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Early Wenatchee Stories: No Place Like Home for the Holidays

No Place Like Home for the Holidays

Written by
Ken Cramer
WVMCC Board Member and Collections Volunteer


The Tripp family moved to the Wenatchee Valley in the spring of 1882 from Ellensburg via Colockum Pass. What they found in Wenatchee at the time were very few houses, most of which were merely shelters against the elements.

Another new resident was a bachelor by the name of Tom Doak. Tom offered the family to move in with him until they could construct their own house. Tom had recently come to Wenatchee and selected land along the Columbia River near the northern end of present-day Columbia Street.

Eva’s mother, Arzilla, was the first white woman to permanently settle in Wenatchee and was known to help others in the community generously once the Tripp family had settled in with their own cozy log home. They claimed 160 acres of land on the Columbia River near present-day Fifth Street.

The main gathering place in the Wenatchee settlement for settlers and Native Americans was the Miller-Freer Trading Post. This was located near the Columbia River at what is now the end of Miller Street.

The highlight of 1882 for Eva and her family along with other settlers, was the Christmas potluck. This was the first of such events to be held in Wenatchee. Everyone in the immediate area gathered at the Miller-Freer Trading Post and contributed to the potluck which lasted for hours and left everyone feeling great about their new settlement. Many more celebrations continued through the upcoming years as the young community grew.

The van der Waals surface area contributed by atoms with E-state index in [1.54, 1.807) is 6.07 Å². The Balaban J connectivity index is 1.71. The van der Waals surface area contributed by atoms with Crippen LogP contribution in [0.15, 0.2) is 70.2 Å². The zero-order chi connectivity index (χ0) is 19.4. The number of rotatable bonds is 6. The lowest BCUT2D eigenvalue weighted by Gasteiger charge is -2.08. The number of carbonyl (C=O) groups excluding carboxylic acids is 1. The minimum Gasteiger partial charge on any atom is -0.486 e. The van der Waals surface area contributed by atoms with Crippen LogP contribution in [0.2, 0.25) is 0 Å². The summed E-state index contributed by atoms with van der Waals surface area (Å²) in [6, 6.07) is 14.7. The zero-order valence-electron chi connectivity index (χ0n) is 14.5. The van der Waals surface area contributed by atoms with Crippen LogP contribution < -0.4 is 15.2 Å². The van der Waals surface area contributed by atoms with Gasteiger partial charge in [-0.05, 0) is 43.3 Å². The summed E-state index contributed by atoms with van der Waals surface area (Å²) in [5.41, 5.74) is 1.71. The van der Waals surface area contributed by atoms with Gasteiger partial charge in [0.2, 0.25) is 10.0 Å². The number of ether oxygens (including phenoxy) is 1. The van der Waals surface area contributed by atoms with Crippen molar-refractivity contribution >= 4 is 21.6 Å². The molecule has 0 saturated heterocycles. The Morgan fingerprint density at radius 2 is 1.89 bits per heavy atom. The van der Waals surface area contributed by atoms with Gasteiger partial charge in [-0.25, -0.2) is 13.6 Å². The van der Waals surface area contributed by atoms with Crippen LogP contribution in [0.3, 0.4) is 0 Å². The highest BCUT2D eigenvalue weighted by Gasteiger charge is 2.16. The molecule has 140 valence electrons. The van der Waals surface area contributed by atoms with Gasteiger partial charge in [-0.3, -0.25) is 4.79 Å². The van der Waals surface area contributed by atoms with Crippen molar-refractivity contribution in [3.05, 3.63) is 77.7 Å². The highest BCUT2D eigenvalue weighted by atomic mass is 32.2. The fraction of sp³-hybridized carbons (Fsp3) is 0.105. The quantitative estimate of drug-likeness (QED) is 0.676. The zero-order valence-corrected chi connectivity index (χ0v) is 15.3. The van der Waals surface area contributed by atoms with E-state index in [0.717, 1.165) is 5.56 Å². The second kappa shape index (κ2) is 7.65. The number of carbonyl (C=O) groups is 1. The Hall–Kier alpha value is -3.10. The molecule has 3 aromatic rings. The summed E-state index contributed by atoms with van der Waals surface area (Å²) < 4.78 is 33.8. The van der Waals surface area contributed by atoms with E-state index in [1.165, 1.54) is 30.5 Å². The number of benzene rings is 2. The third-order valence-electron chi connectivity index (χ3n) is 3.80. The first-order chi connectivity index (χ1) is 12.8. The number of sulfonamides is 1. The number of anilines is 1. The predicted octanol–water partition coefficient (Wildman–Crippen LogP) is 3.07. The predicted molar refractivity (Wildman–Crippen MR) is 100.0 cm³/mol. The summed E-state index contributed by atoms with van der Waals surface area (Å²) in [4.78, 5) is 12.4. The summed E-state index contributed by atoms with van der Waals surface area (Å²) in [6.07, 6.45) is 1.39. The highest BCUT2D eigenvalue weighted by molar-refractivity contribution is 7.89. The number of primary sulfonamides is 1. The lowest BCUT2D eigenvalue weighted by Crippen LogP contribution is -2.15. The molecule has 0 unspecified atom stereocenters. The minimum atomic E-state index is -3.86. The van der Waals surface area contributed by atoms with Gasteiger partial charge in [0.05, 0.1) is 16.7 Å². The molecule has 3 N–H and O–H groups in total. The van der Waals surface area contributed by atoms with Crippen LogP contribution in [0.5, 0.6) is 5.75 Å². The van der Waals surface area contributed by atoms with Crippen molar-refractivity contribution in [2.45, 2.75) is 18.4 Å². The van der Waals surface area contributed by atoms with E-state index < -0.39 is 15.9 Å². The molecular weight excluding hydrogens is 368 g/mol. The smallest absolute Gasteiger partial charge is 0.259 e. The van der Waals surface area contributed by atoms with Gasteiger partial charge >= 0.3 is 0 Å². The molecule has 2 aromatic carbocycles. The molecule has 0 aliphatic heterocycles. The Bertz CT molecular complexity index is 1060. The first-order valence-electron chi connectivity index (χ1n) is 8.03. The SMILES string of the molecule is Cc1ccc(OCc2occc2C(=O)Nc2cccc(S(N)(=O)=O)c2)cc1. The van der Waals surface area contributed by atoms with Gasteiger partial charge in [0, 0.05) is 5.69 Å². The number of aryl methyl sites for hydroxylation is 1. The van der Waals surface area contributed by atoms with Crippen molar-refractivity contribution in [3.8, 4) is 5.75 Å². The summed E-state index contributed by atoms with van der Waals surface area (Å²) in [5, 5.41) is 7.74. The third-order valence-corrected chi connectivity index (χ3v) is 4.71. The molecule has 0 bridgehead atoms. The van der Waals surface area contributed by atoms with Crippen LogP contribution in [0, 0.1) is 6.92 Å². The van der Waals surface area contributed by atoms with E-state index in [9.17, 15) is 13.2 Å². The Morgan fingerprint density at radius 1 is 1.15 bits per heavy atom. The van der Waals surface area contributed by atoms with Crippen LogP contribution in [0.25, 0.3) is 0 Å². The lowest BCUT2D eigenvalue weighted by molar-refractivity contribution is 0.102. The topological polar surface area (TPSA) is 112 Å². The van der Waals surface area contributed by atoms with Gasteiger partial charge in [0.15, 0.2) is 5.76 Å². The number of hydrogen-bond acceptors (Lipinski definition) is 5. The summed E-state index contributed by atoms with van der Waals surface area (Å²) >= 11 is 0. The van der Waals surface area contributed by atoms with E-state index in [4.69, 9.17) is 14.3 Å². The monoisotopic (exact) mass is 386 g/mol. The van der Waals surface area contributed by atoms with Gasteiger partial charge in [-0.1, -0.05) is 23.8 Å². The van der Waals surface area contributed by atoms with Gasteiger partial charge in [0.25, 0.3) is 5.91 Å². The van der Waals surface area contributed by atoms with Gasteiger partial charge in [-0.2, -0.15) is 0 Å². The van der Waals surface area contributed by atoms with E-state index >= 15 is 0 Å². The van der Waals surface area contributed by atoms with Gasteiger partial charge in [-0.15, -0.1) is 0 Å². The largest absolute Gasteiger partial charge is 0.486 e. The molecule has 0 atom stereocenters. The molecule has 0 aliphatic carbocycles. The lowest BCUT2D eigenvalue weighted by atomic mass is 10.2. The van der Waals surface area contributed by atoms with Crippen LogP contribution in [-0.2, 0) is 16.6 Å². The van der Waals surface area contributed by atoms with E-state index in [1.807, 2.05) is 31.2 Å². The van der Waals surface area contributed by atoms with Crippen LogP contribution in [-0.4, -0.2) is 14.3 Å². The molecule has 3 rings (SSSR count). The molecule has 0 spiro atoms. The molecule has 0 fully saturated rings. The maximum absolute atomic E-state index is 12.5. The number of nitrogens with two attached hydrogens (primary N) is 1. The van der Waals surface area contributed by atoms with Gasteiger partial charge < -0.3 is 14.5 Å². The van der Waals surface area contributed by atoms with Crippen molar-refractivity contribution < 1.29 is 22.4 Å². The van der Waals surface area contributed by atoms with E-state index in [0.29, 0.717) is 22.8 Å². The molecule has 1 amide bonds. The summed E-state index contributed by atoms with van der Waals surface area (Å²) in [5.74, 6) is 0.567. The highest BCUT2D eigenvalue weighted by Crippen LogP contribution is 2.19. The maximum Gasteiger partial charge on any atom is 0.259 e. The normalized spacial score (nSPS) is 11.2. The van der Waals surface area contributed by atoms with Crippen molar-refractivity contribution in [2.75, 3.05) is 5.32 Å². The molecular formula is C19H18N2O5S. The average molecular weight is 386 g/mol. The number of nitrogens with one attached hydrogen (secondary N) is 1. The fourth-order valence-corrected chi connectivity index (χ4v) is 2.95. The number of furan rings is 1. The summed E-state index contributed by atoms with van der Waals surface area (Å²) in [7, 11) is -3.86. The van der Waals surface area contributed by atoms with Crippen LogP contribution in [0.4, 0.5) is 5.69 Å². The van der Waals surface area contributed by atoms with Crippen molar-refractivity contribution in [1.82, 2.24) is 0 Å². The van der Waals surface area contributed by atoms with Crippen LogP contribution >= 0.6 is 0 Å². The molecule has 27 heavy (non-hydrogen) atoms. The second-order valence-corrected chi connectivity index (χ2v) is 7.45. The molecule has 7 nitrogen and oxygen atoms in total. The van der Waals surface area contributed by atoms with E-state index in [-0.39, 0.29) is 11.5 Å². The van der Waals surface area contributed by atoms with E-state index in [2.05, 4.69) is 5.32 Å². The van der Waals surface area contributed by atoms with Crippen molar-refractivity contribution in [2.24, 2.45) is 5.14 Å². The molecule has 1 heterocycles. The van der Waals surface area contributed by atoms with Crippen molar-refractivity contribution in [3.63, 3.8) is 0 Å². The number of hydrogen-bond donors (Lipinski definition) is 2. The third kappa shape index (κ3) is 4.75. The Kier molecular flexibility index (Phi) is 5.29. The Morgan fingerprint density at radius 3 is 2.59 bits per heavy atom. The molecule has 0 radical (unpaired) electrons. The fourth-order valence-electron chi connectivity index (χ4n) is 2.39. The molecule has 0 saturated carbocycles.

Eva West lived in the Wenatchee area most of her life and eventually married Joe West. She passed away in Seattle after her 84th birthday. Tom Doak would marry Nellie Curry in 1887.

Ken Cramer is a Wenatchee Valley Museum Board Member and regular volunteer in the museum Collections Department. As Ken and his wife, Bev, work through the reference files that have been collected over the past several decades, they come across many interesting stories. Ken is writing these blog posts to share some of these stories with others.




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